– phoog
    Dec 8, 2021 at 11:53
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    That's "Britain" not "Great Britain". We are, after all, British citizens. Dec 17, 2021 at 13:16
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    @JackAidley what is your point? Regardless, Parliament's choice of the phrase "British citizen" reflects the imprecise use of "Britain" to denote the entire kingdom; it doesn't justify it.
    – phoog
    Dec 17, 2021 at 22:59
  • Britain absolutely does denote the entire kingdom in normal usage. Dec 18, 2021 at 7:14
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    @phoog I don't think I have heard any modern writer refer to the British Isles - the British archipelago - as Britain. Britain tends to be used in a political sense to mean the UK or all the British Islands.
    – Nemo
    Dec 18, 2021 at 16:09
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Because "The United Kingdom of Great Britain and Northern Ireland" is simply too long for easy speech. Same reason the US is seldom referred to as "The United States of America", Mexico as "Los Estados Unidos Mexicanos", Canada as "The Dominion of Canada", and so on. FTM, I would guess that just "Britain" is more common than "Great Britain".

FTM, why do the British talk about Queen Elizabeth, and not "Elizabeth II, by the Grace of God, of the United Kingdom of Great Britain and Northern Ireland and of her other realms and territories Queen, Head of the Commonwealth, Defender of the Faith"?

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    Indeed, why do the British talk about "Britain"? See my answer for a couple of examples. But "UK" and "United Kingdom" are not particularly more cumbersome than "Britain," much less "Great Britain"; why not use those instead?
    – phoog
    Dec 8, 2021 at 10:15
  • @phoog: They are used quite often.
    – jamesqf
    Dec 8, 2021 at 19:15
  • I am a Brit expat, and I try always to say UK when I need to be precise. UK citizen, visit the UK. Just as I always say USA and not America, US Americans and not Americans. But in conversation I'll say Brit or English or Yorkshire, depending on context.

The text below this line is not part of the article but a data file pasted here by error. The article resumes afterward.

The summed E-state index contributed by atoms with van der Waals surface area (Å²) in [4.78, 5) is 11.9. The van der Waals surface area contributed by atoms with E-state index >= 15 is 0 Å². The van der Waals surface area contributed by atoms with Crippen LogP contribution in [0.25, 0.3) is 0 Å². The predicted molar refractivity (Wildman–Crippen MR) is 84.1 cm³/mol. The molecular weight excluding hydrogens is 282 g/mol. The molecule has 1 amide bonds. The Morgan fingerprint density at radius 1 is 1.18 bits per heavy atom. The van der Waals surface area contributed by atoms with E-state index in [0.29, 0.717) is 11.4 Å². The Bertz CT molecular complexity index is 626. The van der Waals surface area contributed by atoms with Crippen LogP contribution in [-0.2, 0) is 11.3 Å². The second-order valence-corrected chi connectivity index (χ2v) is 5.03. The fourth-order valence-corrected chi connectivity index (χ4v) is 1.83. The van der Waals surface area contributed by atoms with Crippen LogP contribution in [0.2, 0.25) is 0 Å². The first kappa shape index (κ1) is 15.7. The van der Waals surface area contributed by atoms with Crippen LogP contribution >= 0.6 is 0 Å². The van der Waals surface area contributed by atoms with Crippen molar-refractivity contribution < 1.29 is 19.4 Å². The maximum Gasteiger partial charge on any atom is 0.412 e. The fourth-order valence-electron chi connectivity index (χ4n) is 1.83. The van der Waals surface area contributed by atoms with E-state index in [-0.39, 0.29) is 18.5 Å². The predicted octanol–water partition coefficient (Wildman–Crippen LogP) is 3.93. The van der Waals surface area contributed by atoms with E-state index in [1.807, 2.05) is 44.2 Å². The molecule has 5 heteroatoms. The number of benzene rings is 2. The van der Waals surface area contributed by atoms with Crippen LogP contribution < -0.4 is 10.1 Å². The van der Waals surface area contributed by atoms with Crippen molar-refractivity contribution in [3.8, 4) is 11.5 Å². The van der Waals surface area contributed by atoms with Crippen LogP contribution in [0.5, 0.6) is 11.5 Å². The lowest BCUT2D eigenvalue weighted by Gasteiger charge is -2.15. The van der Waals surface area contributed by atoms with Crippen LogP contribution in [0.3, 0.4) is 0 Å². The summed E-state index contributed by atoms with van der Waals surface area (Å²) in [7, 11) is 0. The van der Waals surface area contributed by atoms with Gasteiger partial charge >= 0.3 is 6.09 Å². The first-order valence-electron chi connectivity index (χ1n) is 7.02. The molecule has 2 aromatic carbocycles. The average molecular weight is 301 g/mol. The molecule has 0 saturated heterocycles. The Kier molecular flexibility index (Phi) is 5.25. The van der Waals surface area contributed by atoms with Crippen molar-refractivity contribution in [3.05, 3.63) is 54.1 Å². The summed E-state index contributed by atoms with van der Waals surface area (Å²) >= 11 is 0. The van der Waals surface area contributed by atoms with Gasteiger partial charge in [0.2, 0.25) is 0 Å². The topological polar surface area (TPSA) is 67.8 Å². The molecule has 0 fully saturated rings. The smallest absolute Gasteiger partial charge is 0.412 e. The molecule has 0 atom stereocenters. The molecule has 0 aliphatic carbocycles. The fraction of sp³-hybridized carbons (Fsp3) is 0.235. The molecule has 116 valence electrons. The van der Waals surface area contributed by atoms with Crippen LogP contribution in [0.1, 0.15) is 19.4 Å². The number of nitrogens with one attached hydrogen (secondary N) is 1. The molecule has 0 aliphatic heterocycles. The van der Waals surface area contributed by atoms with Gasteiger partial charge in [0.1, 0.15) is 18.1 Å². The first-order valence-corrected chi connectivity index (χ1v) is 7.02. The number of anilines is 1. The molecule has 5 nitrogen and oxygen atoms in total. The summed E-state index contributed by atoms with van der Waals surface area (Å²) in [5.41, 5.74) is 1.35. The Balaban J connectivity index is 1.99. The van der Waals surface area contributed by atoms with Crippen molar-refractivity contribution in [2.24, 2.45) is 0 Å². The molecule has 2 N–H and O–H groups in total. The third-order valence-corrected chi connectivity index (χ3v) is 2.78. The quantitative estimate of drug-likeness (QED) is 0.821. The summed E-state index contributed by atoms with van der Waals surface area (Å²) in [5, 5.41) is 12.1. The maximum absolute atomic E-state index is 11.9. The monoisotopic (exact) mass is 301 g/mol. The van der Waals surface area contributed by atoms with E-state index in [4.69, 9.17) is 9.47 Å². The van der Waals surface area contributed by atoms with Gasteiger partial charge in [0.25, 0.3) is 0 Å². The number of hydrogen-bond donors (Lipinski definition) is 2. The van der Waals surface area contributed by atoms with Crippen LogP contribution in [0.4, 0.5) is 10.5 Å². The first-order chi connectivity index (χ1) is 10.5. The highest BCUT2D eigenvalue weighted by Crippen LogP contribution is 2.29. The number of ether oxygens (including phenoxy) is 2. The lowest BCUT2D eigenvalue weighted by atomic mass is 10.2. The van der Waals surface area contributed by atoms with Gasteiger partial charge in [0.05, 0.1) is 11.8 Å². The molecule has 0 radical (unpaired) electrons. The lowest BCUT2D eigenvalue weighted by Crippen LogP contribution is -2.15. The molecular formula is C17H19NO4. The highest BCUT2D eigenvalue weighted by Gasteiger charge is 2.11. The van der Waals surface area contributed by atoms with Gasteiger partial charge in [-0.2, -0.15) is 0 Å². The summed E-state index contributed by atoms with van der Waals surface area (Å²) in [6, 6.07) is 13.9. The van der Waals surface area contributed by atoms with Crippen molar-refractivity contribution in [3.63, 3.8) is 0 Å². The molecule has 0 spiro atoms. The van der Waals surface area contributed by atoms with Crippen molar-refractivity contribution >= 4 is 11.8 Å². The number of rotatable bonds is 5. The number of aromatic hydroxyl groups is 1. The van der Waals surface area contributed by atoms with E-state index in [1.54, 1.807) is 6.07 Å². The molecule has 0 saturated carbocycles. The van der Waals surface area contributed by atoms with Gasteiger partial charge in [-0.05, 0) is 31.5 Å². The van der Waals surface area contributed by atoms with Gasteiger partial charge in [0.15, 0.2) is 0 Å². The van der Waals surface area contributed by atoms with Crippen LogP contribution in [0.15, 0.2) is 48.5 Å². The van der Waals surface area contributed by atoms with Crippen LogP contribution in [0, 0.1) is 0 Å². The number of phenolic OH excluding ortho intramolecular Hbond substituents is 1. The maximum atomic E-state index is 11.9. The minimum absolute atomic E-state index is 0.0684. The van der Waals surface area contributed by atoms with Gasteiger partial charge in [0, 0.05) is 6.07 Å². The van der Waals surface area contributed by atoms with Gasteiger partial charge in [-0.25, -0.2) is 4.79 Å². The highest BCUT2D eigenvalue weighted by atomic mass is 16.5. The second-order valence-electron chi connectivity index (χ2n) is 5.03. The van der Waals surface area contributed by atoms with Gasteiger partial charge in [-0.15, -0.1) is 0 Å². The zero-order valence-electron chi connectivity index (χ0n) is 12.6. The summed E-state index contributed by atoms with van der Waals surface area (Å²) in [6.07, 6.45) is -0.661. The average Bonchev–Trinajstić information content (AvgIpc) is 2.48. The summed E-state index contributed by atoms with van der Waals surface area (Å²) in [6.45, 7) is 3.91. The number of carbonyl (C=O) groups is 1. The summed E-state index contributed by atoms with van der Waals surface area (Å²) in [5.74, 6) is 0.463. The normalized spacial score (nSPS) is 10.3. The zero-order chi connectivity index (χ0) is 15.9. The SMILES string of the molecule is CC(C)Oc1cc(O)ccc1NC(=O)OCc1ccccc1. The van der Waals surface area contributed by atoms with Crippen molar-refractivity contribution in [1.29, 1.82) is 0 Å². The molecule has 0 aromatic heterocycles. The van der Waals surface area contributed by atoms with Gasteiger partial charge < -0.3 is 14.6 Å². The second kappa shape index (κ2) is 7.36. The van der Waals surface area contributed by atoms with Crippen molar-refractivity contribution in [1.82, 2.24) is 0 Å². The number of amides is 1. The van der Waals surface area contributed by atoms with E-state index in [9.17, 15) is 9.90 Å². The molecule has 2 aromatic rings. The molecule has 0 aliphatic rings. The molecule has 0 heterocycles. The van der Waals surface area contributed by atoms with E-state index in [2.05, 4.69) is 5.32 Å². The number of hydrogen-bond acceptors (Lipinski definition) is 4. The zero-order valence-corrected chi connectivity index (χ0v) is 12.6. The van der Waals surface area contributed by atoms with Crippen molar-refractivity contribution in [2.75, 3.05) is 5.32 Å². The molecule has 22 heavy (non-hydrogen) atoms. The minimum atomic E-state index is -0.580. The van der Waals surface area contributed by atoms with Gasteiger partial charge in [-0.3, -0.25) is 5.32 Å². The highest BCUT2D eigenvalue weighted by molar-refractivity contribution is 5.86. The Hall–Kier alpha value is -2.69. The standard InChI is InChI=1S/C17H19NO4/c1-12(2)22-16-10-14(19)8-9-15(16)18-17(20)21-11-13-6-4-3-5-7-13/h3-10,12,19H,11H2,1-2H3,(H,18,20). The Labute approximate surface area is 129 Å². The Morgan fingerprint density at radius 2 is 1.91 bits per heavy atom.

– RedSonja
    Dec 9, 2021 at 9:50
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    @jamesqf I think you misunderstood my question. I was not asking why US politicians don't call it "The United Kingdom of Great Britain and Northern Ireland". That full form is almost never used anywhere. I was just pointing out that the UK includes Northern Ireland, while Great Britain doesn't. Dec 9, 2021 at 22:44
  • @jamesqf let me be more precise: why not always use "UK" and "United Kingdom" instead when referring to the entire kingdom? Of course they're used in some instances, but that doesn't excuse the imprecision of those instances when "Britain" is used to refer to the UK.
    – phoog
    Dec 10, 2021 at 19:12
-1

Same reason basically that so many people use "America" or "United States" instead of "United States of America": it's short and easy to say.

Brazilians tend to be specifically pissed off at referring to the USA as "United States" as that's what they call their own country...

Or how many people refer to the Kingdom of the Netherlands and overseas territories (yes, that would be the full name if anyone used it) as "the Netherlands" (no, referring to it as "Holland" is dead wrong, but done a lot too).

And then there is referring to the People's Republic of China as simply "China" which is far worse as it denies the existence of the Republic of China on Taiwan. Then there is the Republic of Korea, often referred to simply as "Korea" despite there also being the Democratic People's Republic of Korea.

Used to be there were the German Federal Republic (usually just called "Germany") and the German Democratic Republic (usually just called "East Germany").

And I'm sure there are many other instances where the commonly used name for a country is an abbreviation of the full name.

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    Re Brazil (República Federativa do Brasil): do you mean Mexico (Estados Unidos Mexicanos)? Dec 22, 2021 at 9:49
  • In fact there is no country called Germany. The place where most German-speakers live is called Deutschland by those who live there. Bundesrepublik Deutschland to be precise. :-)
    – RedSonja
    Jan 11 at 10:58